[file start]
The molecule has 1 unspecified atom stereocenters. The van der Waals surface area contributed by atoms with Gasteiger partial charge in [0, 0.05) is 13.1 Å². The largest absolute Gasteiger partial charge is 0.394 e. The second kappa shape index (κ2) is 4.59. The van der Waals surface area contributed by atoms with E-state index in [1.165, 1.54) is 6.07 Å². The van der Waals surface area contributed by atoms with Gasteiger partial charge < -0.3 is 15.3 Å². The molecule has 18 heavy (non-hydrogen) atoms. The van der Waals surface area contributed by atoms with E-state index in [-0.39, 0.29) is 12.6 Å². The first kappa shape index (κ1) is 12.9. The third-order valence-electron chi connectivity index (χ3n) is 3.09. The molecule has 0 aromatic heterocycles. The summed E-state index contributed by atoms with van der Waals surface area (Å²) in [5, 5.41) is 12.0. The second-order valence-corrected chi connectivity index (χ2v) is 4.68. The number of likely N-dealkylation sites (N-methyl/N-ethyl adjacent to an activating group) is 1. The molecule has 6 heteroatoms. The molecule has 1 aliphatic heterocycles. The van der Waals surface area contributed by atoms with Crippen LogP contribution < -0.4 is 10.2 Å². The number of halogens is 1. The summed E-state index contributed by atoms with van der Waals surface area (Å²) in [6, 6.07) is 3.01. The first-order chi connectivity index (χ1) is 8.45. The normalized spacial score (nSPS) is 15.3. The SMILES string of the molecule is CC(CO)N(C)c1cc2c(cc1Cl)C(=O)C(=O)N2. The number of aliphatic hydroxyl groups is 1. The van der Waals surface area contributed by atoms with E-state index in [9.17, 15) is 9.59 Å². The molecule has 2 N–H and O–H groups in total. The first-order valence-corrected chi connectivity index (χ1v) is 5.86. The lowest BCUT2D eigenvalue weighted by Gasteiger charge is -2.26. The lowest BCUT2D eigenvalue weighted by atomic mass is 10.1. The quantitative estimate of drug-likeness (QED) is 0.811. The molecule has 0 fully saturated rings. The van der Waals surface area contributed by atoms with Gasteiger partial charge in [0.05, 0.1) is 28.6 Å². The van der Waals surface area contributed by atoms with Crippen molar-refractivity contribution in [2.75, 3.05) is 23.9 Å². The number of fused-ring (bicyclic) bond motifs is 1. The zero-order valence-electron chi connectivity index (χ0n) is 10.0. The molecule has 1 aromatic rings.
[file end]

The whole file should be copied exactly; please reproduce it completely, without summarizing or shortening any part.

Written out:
The molecule has 1 unspecified atom stereocenters. The van der Waals surface area contributed by atoms with Gasteiger partial charge in [0, 0.05) is 13.1 Å². The largest absolute Gasteiger partial charge is 0.394 e. The second kappa shape index (κ2) is 4.59. The van der Waals surface area contributed by atoms with E-state index in [1.165, 1.54) is 6.07 Å². The van der Waals surface area contributed by atoms with Gasteiger partial charge < -0.3 is 15.3 Å². The molecule has 18 heavy (non-hydrogen) atoms. The van der Waals surface area contributed by atoms with E-state index in [-0.39, 0.29) is 12.6 Å². The first kappa shape index (κ1) is 12.9. The third-order valence-electron chi connectivity index (χ3n) is 3.09. The molecule has 0 aromatic heterocycles. The summed E-state index contributed by atoms with van der Waals surface area (Å²) in [5, 5.41) is 12.0. The second-order valence-corrected chi connectivity index (χ2v) is 4.68. The number of likely N-dealkylation sites (N-methyl/N-ethyl adjacent to an activating group) is 1. The molecule has 6 heteroatoms. The molecule has 1 aliphatic heterocycles. The van der Waals surface area contributed by atoms with Crippen LogP contribution < -0.4 is 10.2 Å². The number of halogens is 1. The summed E-state index contributed by atoms with van der Waals surface area (Å²) in [6, 6.07) is 3.01. The first-order chi connectivity index (χ1) is 8.45. The normalized spacial score (nSPS) is 15.3. The SMILES string of the molecule is CC(CO)N(C)c1cc2c(cc1Cl)C(=O)C(=O)N2. The number of aliphatic hydroxyl groups is 1. The van der Waals surface area contributed by atoms with E-state index in [9.17, 15) is 9.59 Å². The molecule has 2 N–H and O–H groups in total. The first-order valence-corrected chi connectivity index (χ1v) is 5.86. The lowest BCUT2D eigenvalue weighted by Gasteiger charge is -2.26. The lowest BCUT2D eigenvalue weighted by atomic mass is 10.1. The quantitative estimate of drug-likeness (QED) is 0.811. The molecule has 0 fully saturated rings. The van der Waals surface area contributed by atoms with Gasteiger partial charge in [0.05, 0.1) is 28.6 Å². The van der Waals surface area contributed by atoms with Crippen molar-refractivity contribution in [2.75, 3.05) is 23.9 Å². The number of fused-ring (bicyclic) bond motifs is 1. The zero-order valence-electron chi connectivity index (χ0n) is 10.0. The molecule has 1 aromatic rings.